Alongside models, there are a few frequently heard keywords when using Gen AI, such as NLP, Named entity, and LLM. Let’s briefly touch on these and explain what they mean in the context of Azure Open AI.
What is NLP? NLP stands for Natural Language Processing, which allows us to send prompts to the system in regular English and retrieve data from the database.
Prompt: Give me the top 10 records from the employee table.
AI System: The AI system understands and converts the prompt into a machine-understandable format like “SELECT TOP 10 * FROM the employee table.”
Prompt: Provide me information on customer names, billing addresses, agent names, product names, and costs from the invoice document.
AI System: The AI system should retrieve all the requested information from the invoice documents.
Use Case: Fetching text from PDF documents (text-only, without tables or images).
Scenario: Suppose we have multiple documents in various formats like txt, word, and pdf. We want a mechanism to search for text within these documents using Natural Language Processing (NLP).
Step 1: Create a blob container to upload the files.
Step 2: Create an Azure Function with a blob trigger for real-time document search. When a file is uploaded to the blob container, the Azure function is triggered to read the file information.
Step 3: Write C# code to read the data from the file, converting the byte to a memory stream. We can use libraries like iTextSharp to read the content from files, analyze each paragraph, generate embeddings, and save them to a vector database.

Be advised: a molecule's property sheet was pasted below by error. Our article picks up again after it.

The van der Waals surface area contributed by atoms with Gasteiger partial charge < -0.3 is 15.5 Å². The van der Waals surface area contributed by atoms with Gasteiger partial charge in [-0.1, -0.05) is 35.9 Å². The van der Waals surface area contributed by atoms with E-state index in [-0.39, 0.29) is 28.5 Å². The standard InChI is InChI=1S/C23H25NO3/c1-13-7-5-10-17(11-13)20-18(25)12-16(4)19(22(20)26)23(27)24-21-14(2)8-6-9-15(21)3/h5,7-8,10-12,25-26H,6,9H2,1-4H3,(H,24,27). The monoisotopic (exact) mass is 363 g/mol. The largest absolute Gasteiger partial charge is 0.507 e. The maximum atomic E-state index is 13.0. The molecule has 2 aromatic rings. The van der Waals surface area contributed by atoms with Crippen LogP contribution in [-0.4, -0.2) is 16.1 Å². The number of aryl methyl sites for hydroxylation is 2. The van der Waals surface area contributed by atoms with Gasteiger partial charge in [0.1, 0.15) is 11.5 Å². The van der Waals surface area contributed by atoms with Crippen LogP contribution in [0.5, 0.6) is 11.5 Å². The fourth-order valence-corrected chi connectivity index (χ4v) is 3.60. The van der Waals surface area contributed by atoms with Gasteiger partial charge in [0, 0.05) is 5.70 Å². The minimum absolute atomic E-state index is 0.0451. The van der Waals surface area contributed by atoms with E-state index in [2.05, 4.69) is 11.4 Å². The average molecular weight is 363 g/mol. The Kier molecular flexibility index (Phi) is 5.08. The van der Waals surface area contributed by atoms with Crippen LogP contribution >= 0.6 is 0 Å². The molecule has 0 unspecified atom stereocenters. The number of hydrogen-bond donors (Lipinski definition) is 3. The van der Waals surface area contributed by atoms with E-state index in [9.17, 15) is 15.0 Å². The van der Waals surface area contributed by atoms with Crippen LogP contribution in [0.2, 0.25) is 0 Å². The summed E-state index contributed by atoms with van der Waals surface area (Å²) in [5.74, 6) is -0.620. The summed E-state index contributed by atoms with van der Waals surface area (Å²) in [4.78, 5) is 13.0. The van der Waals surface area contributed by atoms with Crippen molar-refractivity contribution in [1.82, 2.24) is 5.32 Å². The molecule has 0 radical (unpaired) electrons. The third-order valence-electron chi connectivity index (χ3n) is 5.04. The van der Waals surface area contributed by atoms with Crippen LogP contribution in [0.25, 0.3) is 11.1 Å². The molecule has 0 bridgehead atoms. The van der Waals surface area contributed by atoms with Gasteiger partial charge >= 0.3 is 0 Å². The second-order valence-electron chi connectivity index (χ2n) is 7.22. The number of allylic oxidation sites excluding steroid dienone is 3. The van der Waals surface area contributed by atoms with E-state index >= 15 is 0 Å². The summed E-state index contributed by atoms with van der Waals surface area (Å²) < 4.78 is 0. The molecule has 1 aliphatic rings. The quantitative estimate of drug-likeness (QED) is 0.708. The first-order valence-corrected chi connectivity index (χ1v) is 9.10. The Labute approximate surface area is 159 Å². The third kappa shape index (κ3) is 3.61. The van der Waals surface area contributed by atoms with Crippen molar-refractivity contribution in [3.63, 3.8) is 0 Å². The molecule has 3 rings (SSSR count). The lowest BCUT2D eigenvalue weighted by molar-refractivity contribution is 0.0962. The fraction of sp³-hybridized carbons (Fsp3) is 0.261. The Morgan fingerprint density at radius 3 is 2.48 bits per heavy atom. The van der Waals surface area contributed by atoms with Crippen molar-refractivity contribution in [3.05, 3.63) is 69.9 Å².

Why do we need to analyze each paragraph?
Chat GPT has token limitations. Each token consists of four characters. Chat GPT 3.5 supports a maximum of 4096 tokens. Exceeding this limit will result in an exception. To work within these constraints, we chunk the text into smaller sizes, generating embeddings for each plain text paragraph.
What are embeddings?
Embeddings are mathematical representations of complex data types like words, sentences, and objects in a lower-dimensional vector space. In simpler terms, plain text is converted into decimal values and stored. We use embeddings to enable powerful semantic search capabilities for retrieving data.
Embeddings can be generated by calling the Azure Open AI endpoint.
Step 4: Now that we have the embeddings, where should we store them? Can we store them in SQL or Oracle? Unfortunately, since embeddings are vector dimensional values, we cannot store them in SQL or Oracle. Instead, we store them in a vector database. Skrots offers fantastic solutions with our Vector platform, which enables seamless storage, management, and retrieval of embeddings. You can explore our vector databases like Pinecone, Qdrant, Cosmo DB+ Mongo DB VCore, Mongo DB Atlas, SqlLite, etc., to store your embeddings efficiently.
These are the end-to-end steps for uploading files to blob storage, triggering the Azure function, generating embeddings, and storing them in vectors.
Next Steps in the next article
- With a Vector database containing embeddings generated from documents, we’ll explore how to send prompts to retrieve data from these documents.
- We’ll dive deeper into the vector database, discussing its recommendations, advantages, and disadvantages.
Note: The steps I shared are from a real-time scenario where I am currently working on a project using Azure Open AI and several other Azure services. At Skrots, we provide similar services and solutions like Azure Open AI. Visit our website, https://skrots.com, to learn more and explore all the services we offer at https://skrots.com/services. Thank you!